Death and Denial: The Ravages of Covid-19

Back in early April, when Covid-19 deaths were occurring with overwhelming frequency in nursing homes, the well known journalist Bill O’Reilly remarked to an interviewer that many of the dead were “on their last legs anyway.” While he disclaimed any desire to be “callous,” it was clear enough that that in his view those elderlyContinue reading “Death and Denial: The Ravages of Covid-19”

June 16th: My Mother’s Birthday

Those of you who follow this blog may have noticed that it has been well over a month since I last appeared here. The reason was that back then a young scholar who had written a book about Samuel Taylor Coleridge, a 19th century poet and philosopher about whom I too had written a bookContinue reading “June 16th: My Mother’s Birthday”

Bully in the Playground

In a recent post I argued that the current divisiveness in American life has robbed many of us of the meaning and community we used to find in parts of our world not in themselves political. Everything is now political. I have a relative with whom I have long been on excellent terms, even thoughContinue reading “Bully in the Playground”

Great Again?

America has grown “great again” in some respects: the economy is strong, employment high, and the stock market keeps surmounting threatening bumps. Inevitably though, doubts about our supposed greatness do arise. How evenly have these developments spread geographically throughout our country. And have they benefited the poorer ranks of the population along with the richer?Continue reading “Great Again?”

Greetings Where no Kindness is

The death of my sister less than four months ago keeps reminding me of a poem by William Wordsworth written toward the end of the 18th century and entitled “Tintern Abbey.” Speaking of the joys he shared with his own younger sister, Wordsworth also reflects on the experiences in all our lives that sometimes shatterContinue reading “Greetings Where no Kindness is”

Getting Through to a Parent with Dementia: Talking and Touching

My mother, who died at 83, suffered from dementia in her last year or two. Only forty-seven when my father died of cancer, and still full of vitality, she finally met a fellow named Ted. Ted gave her many years of companionship until an illness forced me to move mom from Buffalo, our hometown, toContinue reading “Getting Through to a Parent with Dementia: Talking and Touching”

Boat Tour of the Bosporus, a Fish Dinner, and the end of these Istanbul Posts

Our week in Istanbul ended with a boat tour of the Bosporus. The second photo is of a smaller mosque on shore, smaller because lacking the many minarets of the larger mosques. The third photo is of a suspension bridge across the Bosporus and the fourth of some lovely people on board from the RepublicContinue reading “Boat Tour of the Bosporus, a Fish Dinner, and the end of these Istanbul Posts”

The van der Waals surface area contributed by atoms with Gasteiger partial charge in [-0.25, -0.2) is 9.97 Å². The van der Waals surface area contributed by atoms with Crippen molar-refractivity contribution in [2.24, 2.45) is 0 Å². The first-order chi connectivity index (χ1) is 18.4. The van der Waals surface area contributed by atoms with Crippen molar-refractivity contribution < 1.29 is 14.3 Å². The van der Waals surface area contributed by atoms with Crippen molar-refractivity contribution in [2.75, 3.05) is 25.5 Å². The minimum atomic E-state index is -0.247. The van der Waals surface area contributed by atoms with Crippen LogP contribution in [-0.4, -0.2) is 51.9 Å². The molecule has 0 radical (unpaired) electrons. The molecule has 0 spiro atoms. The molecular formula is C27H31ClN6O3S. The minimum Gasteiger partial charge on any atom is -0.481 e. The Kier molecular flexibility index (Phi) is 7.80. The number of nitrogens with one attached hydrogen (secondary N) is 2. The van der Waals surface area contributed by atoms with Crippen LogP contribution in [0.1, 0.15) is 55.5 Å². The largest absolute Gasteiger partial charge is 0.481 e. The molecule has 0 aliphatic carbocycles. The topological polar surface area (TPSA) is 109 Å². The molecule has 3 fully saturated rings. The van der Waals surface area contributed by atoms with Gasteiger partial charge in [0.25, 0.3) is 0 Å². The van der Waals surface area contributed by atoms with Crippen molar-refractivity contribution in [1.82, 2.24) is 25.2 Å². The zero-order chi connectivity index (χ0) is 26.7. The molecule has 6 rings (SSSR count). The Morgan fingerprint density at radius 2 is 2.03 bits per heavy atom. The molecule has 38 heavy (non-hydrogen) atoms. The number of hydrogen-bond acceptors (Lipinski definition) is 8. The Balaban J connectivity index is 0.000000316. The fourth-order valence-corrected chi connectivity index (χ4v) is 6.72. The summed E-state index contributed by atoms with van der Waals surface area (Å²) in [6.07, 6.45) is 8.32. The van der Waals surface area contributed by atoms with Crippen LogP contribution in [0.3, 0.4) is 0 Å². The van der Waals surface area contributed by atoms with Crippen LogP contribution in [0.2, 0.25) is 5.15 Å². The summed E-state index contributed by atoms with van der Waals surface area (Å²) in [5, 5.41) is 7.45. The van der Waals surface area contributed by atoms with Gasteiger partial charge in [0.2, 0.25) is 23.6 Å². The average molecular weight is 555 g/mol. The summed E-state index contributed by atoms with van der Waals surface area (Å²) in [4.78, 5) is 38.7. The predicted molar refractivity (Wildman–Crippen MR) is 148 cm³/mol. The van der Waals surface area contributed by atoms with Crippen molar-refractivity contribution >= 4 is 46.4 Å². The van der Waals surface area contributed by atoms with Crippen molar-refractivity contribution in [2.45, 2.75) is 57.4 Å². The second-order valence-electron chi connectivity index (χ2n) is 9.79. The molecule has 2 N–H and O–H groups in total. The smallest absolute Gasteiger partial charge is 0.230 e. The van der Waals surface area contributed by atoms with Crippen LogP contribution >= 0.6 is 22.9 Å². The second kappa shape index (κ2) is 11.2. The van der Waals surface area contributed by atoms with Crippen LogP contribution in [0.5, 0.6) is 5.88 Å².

The Spice Market in Istanbul

This is a not-to-miss site. Constructed in and around 1660, it is also named the Egyptian eyalet, “eyalet” referring to a province or district within the Ottoman Empire that was a source of building funds. The Misir Carsisi, or Spice Bazaar, is a huge covered shopping complex of some 85 stores featuring spices to beContinue reading “The Spice Market in Istanbul”

Christmas in Istanbul, 2012: Turkish Carpets

Turkish carpets have been famous for their quality for centuries. So it was a pleasure to have our tour bus stop to examine some, especially since a few on our tour looked interested in buying one and having it waiting for them at their door when they arrived home. Needless to say, we were notContinue reading “Christmas in Istanbul, 2012: Turkish Carpets”

More photos from inside Hagia Sophia: The Church of the Holy Word (now a Museum), Istanbul, Christmas 2012

The first photo is of a ceiling mosaic depicting in the center the Virgin Mary with the Christ Child: on the left side as you look at it is a model of Constantine with his new city of Constantinople and on the right Constantine with a model of his new Church. The above photo andContinue reading “More photos from inside Hagia Sophia: The Church of the Holy Word (now a Museum), Istanbul, Christmas 2012”

The Hagia Sophia: Christmas in Istanbul, 2012

The Hagia Sophia (Church of the Holy Wisdom of God, or the Logos, or the Second Person of the Holy Trinity) stands close to the Blue Mosque and together the two represent the two great religions of Istanbul: Christianity and Islam. The Hagia Sophia dates from the time of the Roman Emperor Constantine (360 AD),Continue reading “The Hagia Sophia: Christmas in Istanbul, 2012”